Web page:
The data is in and it looks like US made goods orders in US factories have fallen, a surprise after quite a flourishing month in the factory sector, led by Boeing aircraft sales and production. Indeed, orders in July fell by 3.3 percent after having been revised, upwardly, from a 3.2 percent gain from the previous month. According to the United States Department of Commerce, this is the biggest drop in almost three years but thee may be an upside: capital goods are still somewhat stronger than originally reported.
This, they say, could indicate faster business spending for the past quarter.
Now, it is important to note that this drop, in July, was widely expected by economists. After all, manufacturing makes up roughly 12 percent of the entire United States economy, and this is getting stronger even at a time when motor vehicle production has taken a cut (down about 1 percent after holding steady in June).
Also, the USD was trading lower against several currencies, even as US Treasuries prices rose slightly. The most recent report also showed that orders for non-defense capital goods (excluding aircraft) improved by a single percent, which is more than double the predicted growth. This metric is important, of course, as it is a solid measure of business spending plans in the US.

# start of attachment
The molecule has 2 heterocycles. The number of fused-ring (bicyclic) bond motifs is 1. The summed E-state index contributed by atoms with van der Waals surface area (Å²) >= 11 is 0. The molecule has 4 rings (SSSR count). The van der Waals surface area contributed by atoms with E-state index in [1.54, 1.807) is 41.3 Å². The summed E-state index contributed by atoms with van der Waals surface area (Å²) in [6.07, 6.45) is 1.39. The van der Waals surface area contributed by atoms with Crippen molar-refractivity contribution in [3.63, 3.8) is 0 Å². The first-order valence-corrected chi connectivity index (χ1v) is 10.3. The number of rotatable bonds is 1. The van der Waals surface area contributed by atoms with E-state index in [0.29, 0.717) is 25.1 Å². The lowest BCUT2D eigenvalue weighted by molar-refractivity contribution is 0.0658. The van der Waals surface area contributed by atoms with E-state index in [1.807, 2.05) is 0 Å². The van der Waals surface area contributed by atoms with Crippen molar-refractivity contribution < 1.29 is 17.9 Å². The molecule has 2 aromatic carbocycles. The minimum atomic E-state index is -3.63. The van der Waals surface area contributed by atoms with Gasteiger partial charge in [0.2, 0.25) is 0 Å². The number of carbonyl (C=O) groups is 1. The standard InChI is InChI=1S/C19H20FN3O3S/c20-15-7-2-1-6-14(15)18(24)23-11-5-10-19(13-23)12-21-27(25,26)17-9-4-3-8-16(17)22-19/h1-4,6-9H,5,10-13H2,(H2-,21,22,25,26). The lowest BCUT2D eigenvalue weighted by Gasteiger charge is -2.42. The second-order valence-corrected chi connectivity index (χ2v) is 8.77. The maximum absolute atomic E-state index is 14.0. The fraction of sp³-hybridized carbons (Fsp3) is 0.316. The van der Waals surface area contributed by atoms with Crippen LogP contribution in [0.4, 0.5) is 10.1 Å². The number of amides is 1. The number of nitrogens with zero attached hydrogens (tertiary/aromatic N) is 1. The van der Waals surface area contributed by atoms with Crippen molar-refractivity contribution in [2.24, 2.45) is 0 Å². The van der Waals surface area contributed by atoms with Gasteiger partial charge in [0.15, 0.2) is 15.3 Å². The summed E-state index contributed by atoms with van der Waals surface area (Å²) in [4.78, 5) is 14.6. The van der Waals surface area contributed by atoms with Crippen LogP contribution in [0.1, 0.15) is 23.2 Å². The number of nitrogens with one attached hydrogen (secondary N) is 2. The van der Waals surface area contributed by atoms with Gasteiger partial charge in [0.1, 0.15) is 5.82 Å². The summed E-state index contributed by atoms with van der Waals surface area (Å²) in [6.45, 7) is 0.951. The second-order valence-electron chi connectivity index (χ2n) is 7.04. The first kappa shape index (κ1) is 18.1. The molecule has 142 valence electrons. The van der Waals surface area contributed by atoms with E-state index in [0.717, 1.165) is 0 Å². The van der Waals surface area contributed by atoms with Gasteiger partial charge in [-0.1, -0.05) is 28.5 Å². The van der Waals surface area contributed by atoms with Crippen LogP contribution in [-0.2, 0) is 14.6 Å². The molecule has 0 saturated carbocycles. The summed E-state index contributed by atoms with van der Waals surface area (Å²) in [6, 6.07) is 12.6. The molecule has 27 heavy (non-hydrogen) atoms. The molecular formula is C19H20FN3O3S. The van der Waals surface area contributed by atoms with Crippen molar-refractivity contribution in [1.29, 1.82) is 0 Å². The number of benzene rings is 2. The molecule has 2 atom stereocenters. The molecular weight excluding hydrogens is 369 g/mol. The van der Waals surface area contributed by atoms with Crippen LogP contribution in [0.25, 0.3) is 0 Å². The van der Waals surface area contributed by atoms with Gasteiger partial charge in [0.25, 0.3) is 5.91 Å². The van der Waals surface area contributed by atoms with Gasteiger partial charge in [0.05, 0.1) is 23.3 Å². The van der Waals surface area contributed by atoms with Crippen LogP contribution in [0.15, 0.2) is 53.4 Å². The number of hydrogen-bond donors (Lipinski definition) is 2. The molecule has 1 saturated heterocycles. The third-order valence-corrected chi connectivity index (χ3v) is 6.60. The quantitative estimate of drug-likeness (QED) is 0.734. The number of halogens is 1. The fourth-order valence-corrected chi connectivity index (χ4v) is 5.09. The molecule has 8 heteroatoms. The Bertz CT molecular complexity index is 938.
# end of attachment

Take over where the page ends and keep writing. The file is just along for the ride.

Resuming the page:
Indeed, analysts argue that the surge in shipments could be an indication that business spending on equipment extended through the third quarter. Data shows, in fact, that business investment on equipment jumped nearly 9 percent between April and June, and that is the fastest pace since quarter in 2015.
Following this, then, orders for computers and electronic products increased 2.1 percent in July. That is an impressive gain for this year, also supported by 2.6 percent gains in electrical equipment orders and appliance and components orders.
On the other hand, machinery orders are down nearly 1 percent, the largest such drop in nine months, after a 0.5 percent gain in June. Similarly, industrial machinery orders fell 0.8 percent.
But it was orders in transportation equipment that fell the most—more than 19 percent—the biggest differential since August 2014, and reflecting a 70.8 percent fall in civilian aircraft orders.